To Sir, with love

by E. R. Braithwaite

Paper Book, 1959



Call number



London : Bodley Head, [1959]

User reviews

LibraryThing member lostinalibrary
Born in British Guyana (now Guyana), E.R. Braithwaite was trained as an engineer, and after serving in the RAF during WWII, he expected he would have no trouble finding work in his chosen field in Great Britain. However, it became clear very quickly that no one was willing to hire him because of
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the colour of his skin. It was only due to a chance encounter that he decided to apply for a teaching job. Not surprisingly, he was assigned to a school with one of the worst reputations in the East End of London.

Despite the fact that Braithwaite is determined to see teaching as a job not a career, he decides to make the best of it. Unfortunately, his first weeks are a disaster. Not only the colour of his skin but his patrician upbringing, and his lack of training make it almost impossible for him to relate to his students. At first, the problems seem insurmountable. The children are belligerent and deliberately offensive, testing him at every opportunity and, at first, he retaliates with anger. But somewhere along the way, he reassesses his own attitude towards his students. He determines to change the rules; he will scrap the lesson plan and they can talk about anything as long as they treat each other with respect. To this end, he is to be called Sir, the girls will be addressed as Miss, and the boys by their last names. By treating these children as adults, he wins, not only their respect but their love.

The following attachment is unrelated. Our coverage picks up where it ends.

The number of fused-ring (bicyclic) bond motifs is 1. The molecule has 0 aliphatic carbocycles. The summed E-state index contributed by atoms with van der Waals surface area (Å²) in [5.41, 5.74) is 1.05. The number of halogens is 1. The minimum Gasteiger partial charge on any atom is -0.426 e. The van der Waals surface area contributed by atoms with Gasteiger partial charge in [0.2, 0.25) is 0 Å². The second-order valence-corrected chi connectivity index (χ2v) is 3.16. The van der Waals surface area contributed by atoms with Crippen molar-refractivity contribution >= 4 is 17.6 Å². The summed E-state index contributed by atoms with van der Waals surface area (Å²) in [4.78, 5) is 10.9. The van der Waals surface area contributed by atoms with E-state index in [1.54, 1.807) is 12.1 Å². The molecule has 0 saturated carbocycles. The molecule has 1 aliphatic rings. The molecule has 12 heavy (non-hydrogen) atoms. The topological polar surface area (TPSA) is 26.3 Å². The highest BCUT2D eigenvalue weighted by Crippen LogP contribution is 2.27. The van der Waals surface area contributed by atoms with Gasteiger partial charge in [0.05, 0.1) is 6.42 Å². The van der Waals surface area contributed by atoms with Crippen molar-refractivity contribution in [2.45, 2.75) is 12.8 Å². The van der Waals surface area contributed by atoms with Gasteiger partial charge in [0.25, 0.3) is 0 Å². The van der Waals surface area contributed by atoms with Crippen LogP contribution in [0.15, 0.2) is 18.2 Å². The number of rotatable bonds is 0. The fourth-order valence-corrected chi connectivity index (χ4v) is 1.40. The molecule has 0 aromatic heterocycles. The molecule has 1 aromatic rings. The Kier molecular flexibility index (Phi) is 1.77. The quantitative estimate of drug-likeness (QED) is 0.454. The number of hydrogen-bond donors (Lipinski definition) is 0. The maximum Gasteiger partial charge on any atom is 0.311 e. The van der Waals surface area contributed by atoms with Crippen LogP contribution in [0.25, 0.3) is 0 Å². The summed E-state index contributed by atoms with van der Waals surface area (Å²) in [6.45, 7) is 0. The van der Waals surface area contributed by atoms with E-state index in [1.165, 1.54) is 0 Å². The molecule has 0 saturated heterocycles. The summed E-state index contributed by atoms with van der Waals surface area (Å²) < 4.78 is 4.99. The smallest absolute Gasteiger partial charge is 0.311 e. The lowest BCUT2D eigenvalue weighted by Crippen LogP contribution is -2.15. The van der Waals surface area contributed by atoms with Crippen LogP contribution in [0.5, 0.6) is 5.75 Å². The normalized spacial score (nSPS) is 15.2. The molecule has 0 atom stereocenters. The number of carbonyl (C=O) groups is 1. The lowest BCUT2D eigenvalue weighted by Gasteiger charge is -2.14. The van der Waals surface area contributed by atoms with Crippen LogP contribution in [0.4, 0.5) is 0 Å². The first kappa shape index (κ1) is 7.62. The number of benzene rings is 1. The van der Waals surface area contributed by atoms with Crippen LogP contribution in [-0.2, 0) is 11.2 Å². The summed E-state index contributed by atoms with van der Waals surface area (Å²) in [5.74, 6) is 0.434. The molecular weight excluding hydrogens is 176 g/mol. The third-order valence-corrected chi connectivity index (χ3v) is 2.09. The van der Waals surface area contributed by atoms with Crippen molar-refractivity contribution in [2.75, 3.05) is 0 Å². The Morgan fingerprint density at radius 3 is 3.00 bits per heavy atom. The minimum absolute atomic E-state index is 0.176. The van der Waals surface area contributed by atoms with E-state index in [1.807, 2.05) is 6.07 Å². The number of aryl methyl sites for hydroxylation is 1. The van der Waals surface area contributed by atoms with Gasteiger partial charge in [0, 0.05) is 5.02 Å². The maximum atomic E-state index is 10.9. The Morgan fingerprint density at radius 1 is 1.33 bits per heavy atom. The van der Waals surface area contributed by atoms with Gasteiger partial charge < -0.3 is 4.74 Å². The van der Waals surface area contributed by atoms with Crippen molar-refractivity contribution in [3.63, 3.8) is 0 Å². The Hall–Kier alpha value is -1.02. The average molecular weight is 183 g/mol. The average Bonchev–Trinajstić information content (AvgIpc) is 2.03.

Braithwaite’s autobiographical novel is a fascinating look at the effect a good teacher can have on their students. It also gives an interesting look at the hopes and dreams people from British colonial countries placed on Britain and how the reality was so far from those dreams:

“Yes, it is wonderful to be British – until one comes to Britain”

In the end, though, it is an inspiring tale of how minds and attitudes can be changed if people are willing to listen to and treat each other each other with respect. Written in 1959, I have read comments from other reviewers saying that this novel is outdated. Personally, I think its message has never been more fresh or more needed